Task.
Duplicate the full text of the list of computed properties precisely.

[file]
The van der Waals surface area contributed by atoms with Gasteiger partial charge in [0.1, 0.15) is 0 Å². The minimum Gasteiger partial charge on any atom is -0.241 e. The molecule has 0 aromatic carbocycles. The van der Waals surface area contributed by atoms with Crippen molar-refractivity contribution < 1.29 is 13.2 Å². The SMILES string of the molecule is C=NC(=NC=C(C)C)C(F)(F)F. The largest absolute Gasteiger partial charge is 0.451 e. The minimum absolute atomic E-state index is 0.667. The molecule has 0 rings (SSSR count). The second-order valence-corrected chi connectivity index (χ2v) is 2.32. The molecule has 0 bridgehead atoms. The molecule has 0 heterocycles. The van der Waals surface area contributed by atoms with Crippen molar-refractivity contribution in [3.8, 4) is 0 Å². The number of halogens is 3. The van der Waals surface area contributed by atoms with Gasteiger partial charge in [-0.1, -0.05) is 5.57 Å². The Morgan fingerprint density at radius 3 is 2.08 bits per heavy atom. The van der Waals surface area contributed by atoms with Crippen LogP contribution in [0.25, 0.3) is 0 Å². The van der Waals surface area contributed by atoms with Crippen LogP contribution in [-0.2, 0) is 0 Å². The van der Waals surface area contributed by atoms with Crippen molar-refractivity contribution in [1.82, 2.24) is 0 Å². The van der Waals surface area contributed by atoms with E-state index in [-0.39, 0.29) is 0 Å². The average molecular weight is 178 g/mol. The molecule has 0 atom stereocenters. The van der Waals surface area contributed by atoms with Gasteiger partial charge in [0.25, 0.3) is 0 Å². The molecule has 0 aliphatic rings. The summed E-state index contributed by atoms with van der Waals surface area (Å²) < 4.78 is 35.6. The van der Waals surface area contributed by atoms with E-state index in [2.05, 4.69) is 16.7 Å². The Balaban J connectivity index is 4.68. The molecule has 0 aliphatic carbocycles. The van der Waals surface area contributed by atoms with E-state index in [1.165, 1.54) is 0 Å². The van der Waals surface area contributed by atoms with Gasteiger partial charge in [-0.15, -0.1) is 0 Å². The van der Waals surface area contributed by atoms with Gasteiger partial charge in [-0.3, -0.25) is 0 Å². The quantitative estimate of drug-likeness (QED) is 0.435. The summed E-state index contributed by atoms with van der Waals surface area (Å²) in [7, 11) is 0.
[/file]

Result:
The van der Waals surface area contributed by atoms with Gasteiger partial charge in [0.1, 0.15) is 0 Å². The minimum Gasteiger partial charge on any atom is -0.241 e. The molecule has 0 aromatic carbocycles. The van der Waals surface area contributed by atoms with Crippen molar-refractivity contribution < 1.29 is 13.2 Å². The SMILES string of the molecule is C=NC(=NC=C(C)C)C(F)(F)F. The largest absolute Gasteiger partial charge is 0.451 e. The minimum absolute atomic E-state index is 0.667. The molecule has 0 rings (SSSR count). The second-order valence-corrected chi connectivity index (χ2v) is 2.32. The molecule has 0 bridgehead atoms. The molecule has 0 heterocycles. The van der Waals surface area contributed by atoms with Crippen molar-refractivity contribution in [3.8, 4) is 0 Å². The number of halogens is 3. The van der Waals surface area contributed by atoms with Gasteiger partial charge in [-0.1, -0.05) is 5.57 Å². The Morgan fingerprint density at radius 3 is 2.08 bits per heavy atom. The van der Waals surface area contributed by atoms with Crippen LogP contribution in [0.25, 0.3) is 0 Å². The van der Waals surface area contributed by atoms with Crippen LogP contribution in [-0.2, 0) is 0 Å². The van der Waals surface area contributed by atoms with Crippen molar-refractivity contribution in [1.82, 2.24) is 0 Å². The van der Waals surface area contributed by atoms with E-state index in [-0.39, 0.29) is 0 Å². The average molecular weight is 178 g/mol. The molecule has 0 atom stereocenters. The van der Waals surface area contributed by atoms with Gasteiger partial charge in [0.25, 0.3) is 0 Å². The molecule has 0 aliphatic rings. The summed E-state index contributed by atoms with van der Waals surface area (Å²) < 4.78 is 35.6. The van der Waals surface area contributed by atoms with E-state index in [2.05, 4.69) is 16.7 Å². The Balaban J connectivity index is 4.68. The molecule has 0 aliphatic carbocycles. The van der Waals surface area contributed by atoms with E-state index in [1.165, 1.54) is 0 Å². The van der Waals surface area contributed by atoms with Gasteiger partial charge in [-0.15, -0.1) is 0 Å². The van der Waals surface area contributed by atoms with Gasteiger partial charge in [-0.3, -0.25) is 0 Å². The quantitative estimate of drug-likeness (QED) is 0.435. The summed E-state index contributed by atoms with van der Waals surface area (Å²) in [7, 11) is 0.